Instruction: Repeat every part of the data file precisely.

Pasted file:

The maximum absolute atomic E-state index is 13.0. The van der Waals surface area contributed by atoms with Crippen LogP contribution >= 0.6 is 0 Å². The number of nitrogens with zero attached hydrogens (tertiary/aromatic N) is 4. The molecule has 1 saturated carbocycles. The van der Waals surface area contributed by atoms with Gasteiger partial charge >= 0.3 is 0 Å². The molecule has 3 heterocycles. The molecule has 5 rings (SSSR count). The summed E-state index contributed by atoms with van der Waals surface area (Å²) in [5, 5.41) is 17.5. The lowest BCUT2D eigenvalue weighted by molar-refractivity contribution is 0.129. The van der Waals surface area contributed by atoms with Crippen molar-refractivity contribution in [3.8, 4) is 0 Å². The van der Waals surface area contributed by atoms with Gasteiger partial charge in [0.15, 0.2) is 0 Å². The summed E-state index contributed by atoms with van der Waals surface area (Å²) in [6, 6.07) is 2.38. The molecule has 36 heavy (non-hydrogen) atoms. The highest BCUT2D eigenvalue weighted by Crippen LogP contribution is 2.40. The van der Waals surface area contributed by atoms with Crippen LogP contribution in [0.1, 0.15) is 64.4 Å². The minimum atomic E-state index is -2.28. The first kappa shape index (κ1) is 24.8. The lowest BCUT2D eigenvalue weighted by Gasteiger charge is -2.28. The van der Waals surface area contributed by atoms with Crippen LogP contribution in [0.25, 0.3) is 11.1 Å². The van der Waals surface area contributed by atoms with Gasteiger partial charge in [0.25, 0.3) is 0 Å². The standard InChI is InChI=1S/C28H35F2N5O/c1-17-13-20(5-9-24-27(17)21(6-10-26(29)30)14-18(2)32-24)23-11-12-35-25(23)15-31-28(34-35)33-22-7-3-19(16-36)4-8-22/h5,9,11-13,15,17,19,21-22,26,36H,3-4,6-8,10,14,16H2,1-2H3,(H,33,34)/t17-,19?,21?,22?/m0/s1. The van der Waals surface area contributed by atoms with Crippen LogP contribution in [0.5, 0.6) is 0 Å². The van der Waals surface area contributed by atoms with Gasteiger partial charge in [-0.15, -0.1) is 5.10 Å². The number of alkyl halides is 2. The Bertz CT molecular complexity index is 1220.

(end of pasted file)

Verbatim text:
The maximum absolute atomic E-state index is 13.0. The van der Waals surface area contributed by atoms with Crippen LogP contribution >= 0.6 is 0 Å². The number of nitrogens with zero attached hydrogens (tertiary/aromatic N) is 4. The molecule has 1 saturated carbocycles. The van der Waals surface area contributed by atoms with Gasteiger partial charge >= 0.3 is 0 Å². The molecule has 3 heterocycles. The molecule has 5 rings (SSSR count). The summed E-state index contributed by atoms with van der Waals surface area (Å²) in [5, 5.41) is 17.5. The lowest BCUT2D eigenvalue weighted by molar-refractivity contribution is 0.129. The van der Waals surface area contributed by atoms with Crippen molar-refractivity contribution in [3.8, 4) is 0 Å². The van der Waals surface area contributed by atoms with Gasteiger partial charge in [0.15, 0.2) is 0 Å². The summed E-state index contributed by atoms with van der Waals surface area (Å²) in [6, 6.07) is 2.38. The molecule has 36 heavy (non-hydrogen) atoms. The highest BCUT2D eigenvalue weighted by Crippen LogP contribution is 2.40. The van der Waals surface area contributed by atoms with Crippen LogP contribution in [0.1, 0.15) is 64.4 Å². The minimum atomic E-state index is -2.28. The first kappa shape index (κ1) is 24.8. The lowest BCUT2D eigenvalue weighted by Gasteiger charge is -2.28. The van der Waals surface area contributed by atoms with Crippen LogP contribution in [0.25, 0.3) is 11.1 Å². The van der Waals surface area contributed by atoms with Gasteiger partial charge in [0.25, 0.3) is 0 Å². The standard InChI is InChI=1S/C28H35F2N5O/c1-17-13-20(5-9-24-27(17)21(6-10-26(29)30)14-18(2)32-24)23-11-12-35-25(23)15-31-28(34-35)33-22-7-3-19(16-36)4-8-22/h5,9,11-13,15,17,19,21-22,26,36H,3-4,6-8,10,14,16H2,1-2H3,(H,33,34)/t17-,19?,21?,22?/m0/s1. The van der Waals surface area contributed by atoms with Crippen LogP contribution in [0.5, 0.6) is 0 Å². The van der Waals surface area contributed by atoms with Gasteiger partial charge in [-0.15, -0.1) is 5.10 Å². The number of alkyl halides is 2. The Bertz CT molecular complexity index is 1220.